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Staff Publications

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    'Staff publications' is the digital repository of Wageningen University & Research

    'Staff publications' contains references to publications authored by Wageningen University staff from 1976 onward.

    Publications authored by the staff of the Research Institutes are available from 1995 onwards.

    Full text documents are added when available. The database is updated daily and currently holds about 240,000 items, of which 72,000 in open access.

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Record number 414724
Title Comparative interpretation of count, presence-absence and point methods for species distribution models
Author(s) Aarts, G.M.; Fieberg, J.; Matthiopoulos, J.
Source Methods in Ecology and Evolution 3 (2012)1. - ISSN 2041-210X - p. 177 - 187.
Department(s) IMARES Ecosystemen
Publication type Refereed Article in a scientific journal
Publication year 2012
Keyword(s) presence-only data - resource selection - habitat selection - spatial autocorrelation - logistic-regression - telemetry data - abundance - prediction - preference - wildlife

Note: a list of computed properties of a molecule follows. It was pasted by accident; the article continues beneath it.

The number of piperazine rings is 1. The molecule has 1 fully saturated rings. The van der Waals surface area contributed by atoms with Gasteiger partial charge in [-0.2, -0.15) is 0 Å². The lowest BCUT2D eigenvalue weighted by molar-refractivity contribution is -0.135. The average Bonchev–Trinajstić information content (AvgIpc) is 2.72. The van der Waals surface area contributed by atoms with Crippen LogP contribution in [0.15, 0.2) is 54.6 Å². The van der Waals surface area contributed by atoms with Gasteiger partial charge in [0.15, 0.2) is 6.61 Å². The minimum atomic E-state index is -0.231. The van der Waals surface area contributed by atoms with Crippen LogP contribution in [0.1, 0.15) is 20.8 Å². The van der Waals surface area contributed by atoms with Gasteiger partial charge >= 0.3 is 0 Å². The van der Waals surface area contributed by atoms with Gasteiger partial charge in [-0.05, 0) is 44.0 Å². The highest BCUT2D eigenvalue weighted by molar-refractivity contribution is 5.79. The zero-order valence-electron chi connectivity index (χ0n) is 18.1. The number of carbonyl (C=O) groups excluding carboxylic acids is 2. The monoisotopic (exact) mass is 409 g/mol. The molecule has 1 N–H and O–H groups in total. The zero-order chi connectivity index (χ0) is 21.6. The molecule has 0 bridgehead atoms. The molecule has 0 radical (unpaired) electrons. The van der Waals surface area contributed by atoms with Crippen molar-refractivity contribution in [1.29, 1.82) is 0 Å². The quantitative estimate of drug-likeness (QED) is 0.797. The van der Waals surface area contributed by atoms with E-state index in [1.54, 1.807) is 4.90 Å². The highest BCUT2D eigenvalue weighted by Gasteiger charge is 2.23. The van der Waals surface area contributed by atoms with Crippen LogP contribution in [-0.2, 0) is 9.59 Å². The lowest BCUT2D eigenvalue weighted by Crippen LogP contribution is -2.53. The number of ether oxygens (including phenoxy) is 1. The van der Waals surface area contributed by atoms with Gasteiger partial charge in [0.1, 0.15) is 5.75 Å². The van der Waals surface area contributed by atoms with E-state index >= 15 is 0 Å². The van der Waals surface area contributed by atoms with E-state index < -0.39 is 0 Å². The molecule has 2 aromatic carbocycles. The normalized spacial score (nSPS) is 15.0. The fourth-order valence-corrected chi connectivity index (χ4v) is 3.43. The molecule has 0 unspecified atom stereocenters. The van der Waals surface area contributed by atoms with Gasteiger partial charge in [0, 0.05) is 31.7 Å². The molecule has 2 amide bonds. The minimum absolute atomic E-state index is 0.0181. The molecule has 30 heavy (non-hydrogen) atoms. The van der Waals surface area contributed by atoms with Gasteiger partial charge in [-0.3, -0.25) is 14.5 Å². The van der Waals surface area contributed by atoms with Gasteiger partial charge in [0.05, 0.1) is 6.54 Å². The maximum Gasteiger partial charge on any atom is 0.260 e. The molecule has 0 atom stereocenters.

Abstract 1. The need to understand the processes shaping population distributions has resulted in a vast increase in the diversity of spatial wildlife data, leading to the development of many novel analytical techniques that are fit-for-purpose. One may aggregate location data into spatial units (e.g. grid cells) and model the resulting counts or presence–absences as a function of environmental covariates. Alternatively, the point data may be modelled directly, by combining the individual observations with a set of random or regular points reflecting habitat availability, a method known as a use-availability design (or, alternatively a presence – pseudo-absence or case–control design). 2. Although these spatial point, count and presence–absence methods are widely used, the ecological literature is not explicit about their connections and how their parameter estimates and predictions should be interpreted. The objective of this study is to recapitulate some recent statistical results and illustrate that under certain assumptions, each method can be motivated by the same underlying spatial inhomogeneous Poisson point process (IPP) model in which the intensity function is modelled as a log-linear function of covariates. 3. The Poisson likelihood used for count data is a discrete approximation of the IPP likelihood. Similarly, the presence–absence design will approximate the IPP likelihood, but only when spatial units (i.e. pixels) are extremely small (Electric Journal of Statistics, 2010, 4, 1151–1201). For larger pixel sizes, presence–absence designs do not differentiate between one or multiple observations within each pixel, hence leading to information loss. 4. Logistic regression is often used to estimate the parameters of the IPP model using point data. Although the response variable is defined as 0 for the availability points, these zeros do not serve as true absences as is often assumed; rather, their role is to approximate the integral of the denominator in the IPP likelihood (The Annals of Applied Statistics, 2010, 4, 1383–1402). Because of this common misconception, the estimated exponential function of the linear predictor (i.e. the resource selection function) is often assumed to be proportional to occupancy. Like IPP and count models, this function is proportional to the expected density of observations. 5. Understanding these (dis-)similarities between different species distribution modelling techniques should improve biological interpretation of spatial models and therefore advance ecological and methodological cross-fertilization.
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